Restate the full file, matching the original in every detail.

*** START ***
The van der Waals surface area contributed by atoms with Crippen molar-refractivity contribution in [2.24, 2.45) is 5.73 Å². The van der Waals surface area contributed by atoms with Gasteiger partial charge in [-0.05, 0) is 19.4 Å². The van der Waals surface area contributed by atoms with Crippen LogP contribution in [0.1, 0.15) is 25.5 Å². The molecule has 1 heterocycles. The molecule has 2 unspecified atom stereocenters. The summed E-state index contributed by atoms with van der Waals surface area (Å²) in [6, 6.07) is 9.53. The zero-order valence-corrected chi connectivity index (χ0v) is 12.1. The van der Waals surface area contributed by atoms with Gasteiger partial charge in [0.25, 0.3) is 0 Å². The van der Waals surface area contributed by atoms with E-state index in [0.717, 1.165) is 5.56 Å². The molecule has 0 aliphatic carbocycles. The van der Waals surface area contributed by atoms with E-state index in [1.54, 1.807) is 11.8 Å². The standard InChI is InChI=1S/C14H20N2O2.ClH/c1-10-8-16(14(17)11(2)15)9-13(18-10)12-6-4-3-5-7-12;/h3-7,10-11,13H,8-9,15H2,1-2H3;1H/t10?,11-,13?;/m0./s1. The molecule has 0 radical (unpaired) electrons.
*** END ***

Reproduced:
The van der Waals surface area contributed by atoms with Crippen molar-refractivity contribution in [2.24, 2.45) is 5.73 Å². The van der Waals surface area contributed by atoms with Gasteiger partial charge in [-0.05, 0) is 19.4 Å². The van der Waals surface area contributed by atoms with Crippen LogP contribution in [0.1, 0.15) is 25.5 Å². The molecule has 1 heterocycles. The molecule has 2 unspecified atom stereocenters. The summed E-state index contributed by atoms with van der Waals surface area (Å²) in [6, 6.07) is 9.53. The zero-order valence-corrected chi connectivity index (χ0v) is 12.1. The van der Waals surface area contributed by atoms with Gasteiger partial charge in [0.25, 0.3) is 0 Å². The van der Waals surface area contributed by atoms with E-state index in [0.717, 1.165) is 5.56 Å². The molecule has 0 aliphatic carbocycles. The van der Waals surface area contributed by atoms with E-state index in [1.54, 1.807) is 11.8 Å². The standard InChI is InChI=1S/C14H20N2O2.ClH/c1-10-8-16(14(17)11(2)15)9-13(18-10)12-6-4-3-5-7-12;/h3-7,10-11,13H,8-9,15H2,1-2H3;1H/t10?,11-,13?;/m0./s1. The molecule has 0 radical (unpaired) electrons.